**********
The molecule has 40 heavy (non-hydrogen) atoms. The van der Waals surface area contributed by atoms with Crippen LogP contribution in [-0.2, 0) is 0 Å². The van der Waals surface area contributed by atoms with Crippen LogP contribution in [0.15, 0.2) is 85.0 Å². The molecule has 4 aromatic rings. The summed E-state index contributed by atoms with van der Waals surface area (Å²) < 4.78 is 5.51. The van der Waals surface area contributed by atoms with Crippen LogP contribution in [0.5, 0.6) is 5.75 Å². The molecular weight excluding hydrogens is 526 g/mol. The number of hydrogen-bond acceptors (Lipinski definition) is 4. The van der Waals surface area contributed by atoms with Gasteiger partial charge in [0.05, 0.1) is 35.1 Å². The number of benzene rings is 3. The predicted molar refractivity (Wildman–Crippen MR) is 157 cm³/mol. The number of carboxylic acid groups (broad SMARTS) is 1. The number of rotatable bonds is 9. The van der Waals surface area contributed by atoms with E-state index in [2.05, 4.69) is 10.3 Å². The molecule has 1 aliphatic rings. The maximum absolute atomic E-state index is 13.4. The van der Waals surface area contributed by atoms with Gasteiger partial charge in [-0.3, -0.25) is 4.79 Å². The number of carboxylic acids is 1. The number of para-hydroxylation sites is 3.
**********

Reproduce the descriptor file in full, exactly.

The molecule has 40 heavy (non-hydrogen) atoms. The van der Waals surface area contributed by atoms with Crippen LogP contribution in [-0.2, 0) is 0 Å². The van der Waals surface area contributed by atoms with Crippen LogP contribution in [0.15, 0.2) is 85.0 Å². The molecule has 4 aromatic rings. The summed E-state index contributed by atoms with van der Waals surface area (Å²) < 4.78 is 5.51. The van der Waals surface area contributed by atoms with Crippen LogP contribution in [0.5, 0.6) is 5.75 Å². The molecular weight excluding hydrogens is 526 g/mol. The number of hydrogen-bond acceptors (Lipinski definition) is 4. The van der Waals surface area contributed by atoms with Gasteiger partial charge in [0.05, 0.1) is 35.1 Å². The number of benzene rings is 3. The predicted molar refractivity (Wildman–Crippen MR) is 157 cm³/mol. The number of carboxylic acid groups (broad SMARTS) is 1. The number of rotatable bonds is 9. The van der Waals surface area contributed by atoms with E-state index in [2.05, 4.69) is 10.3 Å². The molecule has 1 aliphatic rings. The maximum absolute atomic E-state index is 13.4. The van der Waals surface area contributed by atoms with Gasteiger partial charge in [-0.3, -0.25) is 4.79 Å². The number of carboxylic acids is 1. The number of para-hydroxylation sites is 3.